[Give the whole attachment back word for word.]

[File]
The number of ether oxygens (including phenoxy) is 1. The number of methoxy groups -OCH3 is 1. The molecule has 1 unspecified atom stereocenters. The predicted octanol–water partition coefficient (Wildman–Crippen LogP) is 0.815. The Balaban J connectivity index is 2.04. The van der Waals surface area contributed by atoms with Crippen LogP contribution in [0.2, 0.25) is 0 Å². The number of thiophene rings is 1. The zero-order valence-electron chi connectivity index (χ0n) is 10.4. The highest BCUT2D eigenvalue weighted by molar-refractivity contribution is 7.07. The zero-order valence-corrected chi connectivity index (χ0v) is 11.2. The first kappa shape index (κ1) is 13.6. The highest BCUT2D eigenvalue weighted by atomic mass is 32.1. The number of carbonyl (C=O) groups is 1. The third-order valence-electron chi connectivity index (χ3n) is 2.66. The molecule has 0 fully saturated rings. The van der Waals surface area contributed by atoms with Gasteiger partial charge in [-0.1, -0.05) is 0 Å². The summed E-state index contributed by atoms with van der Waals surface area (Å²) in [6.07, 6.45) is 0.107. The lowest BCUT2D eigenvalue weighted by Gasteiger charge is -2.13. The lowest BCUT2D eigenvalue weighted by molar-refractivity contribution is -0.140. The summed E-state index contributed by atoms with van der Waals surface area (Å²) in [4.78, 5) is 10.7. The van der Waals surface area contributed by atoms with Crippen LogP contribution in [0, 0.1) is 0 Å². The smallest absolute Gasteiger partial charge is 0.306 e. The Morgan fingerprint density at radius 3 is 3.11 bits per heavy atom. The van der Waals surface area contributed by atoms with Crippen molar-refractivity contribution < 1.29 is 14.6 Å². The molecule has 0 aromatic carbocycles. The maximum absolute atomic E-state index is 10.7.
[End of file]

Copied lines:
The number of ether oxygens (including phenoxy) is 1. The number of methoxy groups -OCH3 is 1. The molecule has 1 unspecified atom stereocenters. The predicted octanol–water partition coefficient (Wildman–Crippen LogP) is 0.815. The Balaban J connectivity index is 2.04. The van der Waals surface area contributed by atoms with Crippen LogP contribution in [0.2, 0.25) is 0 Å². The number of thiophene rings is 1. The zero-order valence-electron chi connectivity index (χ0n) is 10.4. The highest BCUT2D eigenvalue weighted by molar-refractivity contribution is 7.07. The zero-order valence-corrected chi connectivity index (χ0v) is 11.2. The first kappa shape index (κ1) is 13.6. The highest BCUT2D eigenvalue weighted by atomic mass is 32.1. The number of carbonyl (C=O) groups is 1. The third-order valence-electron chi connectivity index (χ3n) is 2.66. The molecule has 0 fully saturated rings. The van der Waals surface area contributed by atoms with Gasteiger partial charge in [-0.1, -0.05) is 0 Å². The summed E-state index contributed by atoms with van der Waals surface area (Å²) in [6.07, 6.45) is 0.107. The lowest BCUT2D eigenvalue weighted by Gasteiger charge is -2.13. The lowest BCUT2D eigenvalue weighted by molar-refractivity contribution is -0.140. The summed E-state index contributed by atoms with van der Waals surface area (Å²) in [4.78, 5) is 10.7. The van der Waals surface area contributed by atoms with Crippen LogP contribution in [0, 0.1) is 0 Å². The smallest absolute Gasteiger partial charge is 0.306 e. The Morgan fingerprint density at radius 3 is 3.11 bits per heavy atom. The van der Waals surface area contributed by atoms with Crippen molar-refractivity contribution < 1.29 is 14.6 Å². The molecule has 0 aromatic carbocycles. The maximum absolute atomic E-state index is 10.7.